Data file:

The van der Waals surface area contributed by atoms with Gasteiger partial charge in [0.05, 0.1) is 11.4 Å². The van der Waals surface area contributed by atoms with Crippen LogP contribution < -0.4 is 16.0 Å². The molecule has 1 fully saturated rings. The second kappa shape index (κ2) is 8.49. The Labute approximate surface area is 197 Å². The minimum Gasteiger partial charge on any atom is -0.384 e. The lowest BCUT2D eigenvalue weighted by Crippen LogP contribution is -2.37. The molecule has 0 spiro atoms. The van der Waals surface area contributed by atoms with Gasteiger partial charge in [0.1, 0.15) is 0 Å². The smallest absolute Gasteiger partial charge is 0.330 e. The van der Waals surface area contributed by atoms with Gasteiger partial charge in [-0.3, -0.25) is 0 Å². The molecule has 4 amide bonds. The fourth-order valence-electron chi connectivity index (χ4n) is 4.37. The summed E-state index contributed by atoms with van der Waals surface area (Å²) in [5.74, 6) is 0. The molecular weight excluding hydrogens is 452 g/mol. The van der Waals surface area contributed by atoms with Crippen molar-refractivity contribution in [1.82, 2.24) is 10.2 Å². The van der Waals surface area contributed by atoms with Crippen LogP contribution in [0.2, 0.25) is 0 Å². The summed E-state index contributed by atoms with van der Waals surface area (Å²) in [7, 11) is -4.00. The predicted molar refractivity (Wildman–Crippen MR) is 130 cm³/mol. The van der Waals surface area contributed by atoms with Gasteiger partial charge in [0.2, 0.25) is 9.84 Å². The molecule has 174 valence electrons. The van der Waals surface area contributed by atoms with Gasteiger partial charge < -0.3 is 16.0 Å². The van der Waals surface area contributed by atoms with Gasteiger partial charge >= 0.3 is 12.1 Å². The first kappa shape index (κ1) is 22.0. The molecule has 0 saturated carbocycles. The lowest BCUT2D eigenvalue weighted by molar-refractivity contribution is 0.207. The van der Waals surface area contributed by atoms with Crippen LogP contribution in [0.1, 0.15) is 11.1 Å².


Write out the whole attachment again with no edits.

The van der Waals surface area contributed by atoms with Gasteiger partial charge in [0.05, 0.1) is 11.4 Å². The van der Waals surface area contributed by atoms with Crippen LogP contribution < -0.4 is 16.0 Å². The molecule has 1 fully saturated rings. The second kappa shape index (κ2) is 8.49. The Labute approximate surface area is 197 Å². The minimum Gasteiger partial charge on any atom is -0.384 e. The lowest BCUT2D eigenvalue weighted by Crippen LogP contribution is -2.37. The molecule has 0 spiro atoms. The van der Waals surface area contributed by atoms with Gasteiger partial charge in [0.1, 0.15) is 0 Å². The smallest absolute Gasteiger partial charge is 0.330 e. The van der Waals surface area contributed by atoms with Gasteiger partial charge in [-0.3, -0.25) is 0 Å². The molecule has 4 amide bonds. The fourth-order valence-electron chi connectivity index (χ4n) is 4.37. The summed E-state index contributed by atoms with van der Waals surface area (Å²) in [5.74, 6) is 0. The molecular weight excluding hydrogens is 452 g/mol. The van der Waals surface area contributed by atoms with Crippen molar-refractivity contribution in [1.82, 2.24) is 10.2 Å². The van der Waals surface area contributed by atoms with Crippen LogP contribution in [0.2, 0.25) is 0 Å². The summed E-state index contributed by atoms with van der Waals surface area (Å²) in [7, 11) is -4.00. The predicted molar refractivity (Wildman–Crippen MR) is 130 cm³/mol. The van der Waals surface area contributed by atoms with Gasteiger partial charge in [0.2, 0.25) is 9.84 Å². The molecule has 174 valence electrons. The van der Waals surface area contributed by atoms with Gasteiger partial charge < -0.3 is 16.0 Å². The van der Waals surface area contributed by atoms with Gasteiger partial charge >= 0.3 is 12.1 Å². The first kappa shape index (κ1) is 22.0. The molecule has 0 saturated carbocycles. The lowest BCUT2D eigenvalue weighted by molar-refractivity contribution is 0.207. The van der Waals surface area contributed by atoms with Crippen LogP contribution in [0.1, 0.15) is 11.1 Å².